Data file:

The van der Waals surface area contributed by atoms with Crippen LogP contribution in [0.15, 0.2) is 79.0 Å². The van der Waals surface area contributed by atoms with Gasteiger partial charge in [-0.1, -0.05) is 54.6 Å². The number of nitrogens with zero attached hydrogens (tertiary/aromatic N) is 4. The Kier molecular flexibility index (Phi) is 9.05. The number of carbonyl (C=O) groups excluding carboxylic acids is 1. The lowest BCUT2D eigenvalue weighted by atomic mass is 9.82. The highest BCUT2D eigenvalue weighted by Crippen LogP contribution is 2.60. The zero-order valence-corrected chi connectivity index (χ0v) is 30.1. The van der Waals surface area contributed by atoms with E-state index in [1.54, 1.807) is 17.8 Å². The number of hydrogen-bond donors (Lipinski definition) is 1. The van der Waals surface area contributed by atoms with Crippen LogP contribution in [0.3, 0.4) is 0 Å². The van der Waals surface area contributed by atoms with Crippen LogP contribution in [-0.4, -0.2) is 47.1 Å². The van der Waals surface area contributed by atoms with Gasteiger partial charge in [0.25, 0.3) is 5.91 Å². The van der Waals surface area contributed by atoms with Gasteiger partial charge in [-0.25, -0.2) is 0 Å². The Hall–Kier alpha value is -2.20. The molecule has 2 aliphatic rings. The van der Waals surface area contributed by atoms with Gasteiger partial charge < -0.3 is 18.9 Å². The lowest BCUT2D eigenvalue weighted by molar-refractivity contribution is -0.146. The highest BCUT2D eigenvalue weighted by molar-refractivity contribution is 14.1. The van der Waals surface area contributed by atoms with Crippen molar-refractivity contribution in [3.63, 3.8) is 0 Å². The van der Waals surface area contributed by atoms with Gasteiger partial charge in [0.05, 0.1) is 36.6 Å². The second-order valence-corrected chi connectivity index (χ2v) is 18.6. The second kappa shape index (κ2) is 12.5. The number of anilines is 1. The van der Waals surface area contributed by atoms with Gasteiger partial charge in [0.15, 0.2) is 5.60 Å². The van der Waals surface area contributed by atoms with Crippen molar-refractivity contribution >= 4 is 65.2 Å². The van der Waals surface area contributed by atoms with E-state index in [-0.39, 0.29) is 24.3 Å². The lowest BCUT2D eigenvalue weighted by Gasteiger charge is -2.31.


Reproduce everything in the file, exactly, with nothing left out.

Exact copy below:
The van der Waals surface area contributed by atoms with Crippen LogP contribution in [0.15, 0.2) is 79.0 Å². The van der Waals surface area contributed by atoms with Gasteiger partial charge in [-0.1, -0.05) is 54.6 Å². The number of nitrogens with zero attached hydrogens (tertiary/aromatic N) is 4. The Kier molecular flexibility index (Phi) is 9.05. The number of carbonyl (C=O) groups excluding carboxylic acids is 1. The lowest BCUT2D eigenvalue weighted by atomic mass is 9.82. The highest BCUT2D eigenvalue weighted by Crippen LogP contribution is 2.60. The zero-order valence-corrected chi connectivity index (χ0v) is 30.1. The van der Waals surface area contributed by atoms with E-state index in [1.54, 1.807) is 17.8 Å². The number of hydrogen-bond donors (Lipinski definition) is 1. The van der Waals surface area contributed by atoms with Crippen LogP contribution in [0.3, 0.4) is 0 Å². The van der Waals surface area contributed by atoms with Crippen LogP contribution in [-0.4, -0.2) is 47.1 Å². The van der Waals surface area contributed by atoms with Gasteiger partial charge in [0.25, 0.3) is 5.91 Å². The van der Waals surface area contributed by atoms with Gasteiger partial charge in [-0.25, -0.2) is 0 Å². The Hall–Kier alpha value is -2.20. The molecule has 2 aliphatic rings. The van der Waals surface area contributed by atoms with Gasteiger partial charge < -0.3 is 18.9 Å². The lowest BCUT2D eigenvalue weighted by molar-refractivity contribution is -0.146. The highest BCUT2D eigenvalue weighted by molar-refractivity contribution is 14.1. The van der Waals surface area contributed by atoms with Crippen molar-refractivity contribution in [3.63, 3.8) is 0 Å². The van der Waals surface area contributed by atoms with Gasteiger partial charge in [0.05, 0.1) is 36.6 Å². The second-order valence-corrected chi connectivity index (χ2v) is 18.6. The second kappa shape index (κ2) is 12.5. The number of anilines is 1. The van der Waals surface area contributed by atoms with Gasteiger partial charge in [0.15, 0.2) is 5.60 Å². The van der Waals surface area contributed by atoms with Crippen molar-refractivity contribution >= 4 is 65.2 Å². The van der Waals surface area contributed by atoms with E-state index in [-0.39, 0.29) is 24.3 Å². The lowest BCUT2D eigenvalue weighted by Gasteiger charge is -2.31.